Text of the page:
As many know I normally use Zalto Burgundy stemware for young wines, and my old trusted Riedel Vinum for old and mature Burgundies.
I have however decided to test some additional stemware to ensure I have the optimal tools when I taste my precious Burgundies.
The first glass to be included in my experiments is the mighty Riedel Sommelier Burgundy Grand Cru. But more stemware will be included in further comparative tests.
The Clash of the Titans – round 1
In this first article I compare three Burgundy glasses – Riedel Vinum Burgundy, Zalto Burgundy and Riedel Sommelier Burgundy Grand Cru.
For this experiment we need a good Burgundy, and I have choosen a younger but slightly matured village wine from Vosne Romanee. A delightfully expressive wine, but also a nuanced wine I know quite well.
Domaine du Comte Liger-Belair, Vosne Clos du Chateau 2007
Firstly a tasting note based on the impressions from all three types of stemware.
Tasting Note – 18/04/2015
The Clos du Chateau 2007 from Liger-Belair is a outgoing and quite organic wine. In the bouquet expressive red fruit .. quite floral with a magnificent display of Vosne spices and minerality. On the palate pure and organic fruit .. intense yet lightfooted with a fine focusing acidity. It take some time to settle down in the glass .. but after a while it becomes more silky and richly flavored on the palate. A lovely expressive Vosne-Romanee village. Drink from 2017 – Very Good+ (90p)
Individual impressions from the three types of stemware
The three types of stemware gave quite different expressions of the wine over the evening … I followed the wine over two hours from cellar cold to standard living room temperature i.e. around 20 – 22 celsius in my case.
Riedel Vinum Burgundy
The Riedel Vinum was least expressive when the wine was served some degrees too cold, but gained some momentum as the temperature incresed.
The overall impression is a glass that focus on the “facade” of the wine, not revealing many details or giving a holistic impression of the wine. The fruit is fine and richly presented in the final stages, but the emphasis on oak and some elements of the Vosne spicyness (Violets) in the bouquet does not quite do the wine justice.
I’m struggling to find the right word … but a bit superficial is perhaps the best word to describe the Vinum … when it’s in the company of the two big boys – Zalto Burgundy and Riedel Sommelier Burgundy Grand Cru.
The Zalto glass is offering all the details in the world and have a tendency to focus on the structural components of the wine .. acidity and minerality. In this case the wine needed to gain some temperature in the glass to get the correct balance between the structural elements and the fruit. When the fruit starts to unfold some sweetness and richness on the palate the Zaltos offer a very delicate, precise and revealing view of the wine .. the focus is on details .. but not at the expense of the overall coherent expression of the wine.
That being said … I think the scrutiny of the Zaltos is a bit over the top for this wine, and thinking 10 years forward, I don’t think the Zaltos would be ideal for this wine. The focus on detail is fine for the professional taster especially with young wines, but for pure hedonistic pleasure exploring older wines I think a more holistic tool is appropriate.
Riedel Sommelier Burgundy Grand Cru
These Titans are new in my toolbox, although I have used them on quite many occasions at tastings. This is however the first time I have compared them directly with the Zaltos and the Vinums … over time and with the possibility to indulge myself in the differences.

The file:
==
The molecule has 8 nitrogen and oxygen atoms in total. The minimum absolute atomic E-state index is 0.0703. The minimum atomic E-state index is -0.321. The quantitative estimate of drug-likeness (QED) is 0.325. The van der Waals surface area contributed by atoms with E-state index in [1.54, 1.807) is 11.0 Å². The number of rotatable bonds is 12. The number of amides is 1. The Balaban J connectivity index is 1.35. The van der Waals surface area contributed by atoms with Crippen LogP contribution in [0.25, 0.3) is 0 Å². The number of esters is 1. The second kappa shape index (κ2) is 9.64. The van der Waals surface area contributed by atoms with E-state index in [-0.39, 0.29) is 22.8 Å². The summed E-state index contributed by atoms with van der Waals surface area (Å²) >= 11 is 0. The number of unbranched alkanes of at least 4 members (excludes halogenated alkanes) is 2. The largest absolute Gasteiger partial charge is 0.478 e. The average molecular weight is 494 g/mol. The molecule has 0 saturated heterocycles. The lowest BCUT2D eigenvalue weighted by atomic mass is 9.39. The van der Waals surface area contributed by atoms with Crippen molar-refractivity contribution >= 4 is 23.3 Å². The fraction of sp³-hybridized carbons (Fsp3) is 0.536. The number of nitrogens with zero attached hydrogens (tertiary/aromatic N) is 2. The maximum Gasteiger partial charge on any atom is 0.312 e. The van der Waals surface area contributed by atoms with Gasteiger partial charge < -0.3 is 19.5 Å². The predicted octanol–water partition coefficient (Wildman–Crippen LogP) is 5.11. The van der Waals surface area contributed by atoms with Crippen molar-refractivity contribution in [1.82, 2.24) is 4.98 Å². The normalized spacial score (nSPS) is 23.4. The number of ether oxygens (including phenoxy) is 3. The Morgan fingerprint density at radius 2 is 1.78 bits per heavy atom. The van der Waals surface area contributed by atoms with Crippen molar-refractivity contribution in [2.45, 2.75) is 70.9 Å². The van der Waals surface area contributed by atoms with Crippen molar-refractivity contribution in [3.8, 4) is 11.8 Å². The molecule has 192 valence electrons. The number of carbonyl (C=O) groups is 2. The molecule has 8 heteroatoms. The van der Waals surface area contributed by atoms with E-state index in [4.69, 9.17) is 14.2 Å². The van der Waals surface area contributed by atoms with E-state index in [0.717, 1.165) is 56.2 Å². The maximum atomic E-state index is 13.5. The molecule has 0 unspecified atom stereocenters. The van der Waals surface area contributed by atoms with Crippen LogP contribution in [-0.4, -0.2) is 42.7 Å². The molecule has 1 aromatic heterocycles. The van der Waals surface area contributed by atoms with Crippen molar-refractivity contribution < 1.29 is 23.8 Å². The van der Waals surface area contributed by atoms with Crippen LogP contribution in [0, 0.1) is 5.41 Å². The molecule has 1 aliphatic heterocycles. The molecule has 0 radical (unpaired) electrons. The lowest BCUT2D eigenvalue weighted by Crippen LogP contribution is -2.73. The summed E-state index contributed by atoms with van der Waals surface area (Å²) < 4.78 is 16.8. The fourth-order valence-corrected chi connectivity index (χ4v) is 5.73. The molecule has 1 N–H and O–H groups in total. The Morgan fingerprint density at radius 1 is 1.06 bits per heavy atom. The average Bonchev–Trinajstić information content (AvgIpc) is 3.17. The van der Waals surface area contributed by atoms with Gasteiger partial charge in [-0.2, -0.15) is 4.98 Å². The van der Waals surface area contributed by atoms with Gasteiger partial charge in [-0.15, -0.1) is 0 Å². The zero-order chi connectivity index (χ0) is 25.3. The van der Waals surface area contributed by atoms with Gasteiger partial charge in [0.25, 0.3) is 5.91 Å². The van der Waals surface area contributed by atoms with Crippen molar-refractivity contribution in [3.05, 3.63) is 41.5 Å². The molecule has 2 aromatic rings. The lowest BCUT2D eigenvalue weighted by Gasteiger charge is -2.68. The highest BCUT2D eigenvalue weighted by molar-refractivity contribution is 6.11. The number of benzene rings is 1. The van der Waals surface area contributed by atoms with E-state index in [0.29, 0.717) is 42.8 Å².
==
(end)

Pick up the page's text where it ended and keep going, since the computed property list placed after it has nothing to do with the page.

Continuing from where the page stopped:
In the case of the Clos du Chateau 2007 from Liger-Belair, the Riedel Sommeliers gave the most holistic expression of the wine … and also yielded most hedonistic pleasure.
They offer less detail than the Zaltos especially the mineral components are slightly muted and interlinked with the fruit. In this case this works well, as the wine itself have a very expressive mineral side. As a consequence they do better at slightly lower temperatures as they tend to show a more full expression of the fruit.
There is however a balance, as it seem to take quite a wine to fill the mighty bowl of the Riedel Sommerliers .. and small wines can sort of “get lost” in the glass, especially if the temperature is too low. These are somehow big glasses for big wines .. hence the name Grand Cru.
At best these mighty goblets presented the wine in a both holistic and hedonistic way, with sufficient detail, and without the somewhat superficial character of the Vinums. The do lack some detail compared to the Zaltos … but in this case they win the battle by a good but not large margin.
Summing up in a few words
I have tried to sum up the characteristics of the three glasses in very few words … i.e one word describing the good side of the glass and one word describing the smallish issues I have found during this test.
Riedel Vinum: Good: Forgiving, Bad: Superficial
Zalto Burgundy: Great: Analytic, Bad: Disintegrating
Riedel Sommelier Burgundy Grand Cru: Great: Holistic, Bad: Demanding
All three glasses are very good … I have lived with Riedel Vinum for 25 years … and the negative sides are minor and are very much exposed when one compare with other stemware with other qualities. The Zaltos are very analytical, and the downside here is that this can be too much with older wines, as they seem to disintegrate in the Zaltos. The big Riedel Sommelier Burgundy Grand Cru are on the other hand demanding, and lesser wines tend to fall through .. leaving no or a somewhat unfocused impression.
Stay tuned for round two of this battle … and more tests as I have some stemware from Lehmann coming in soon.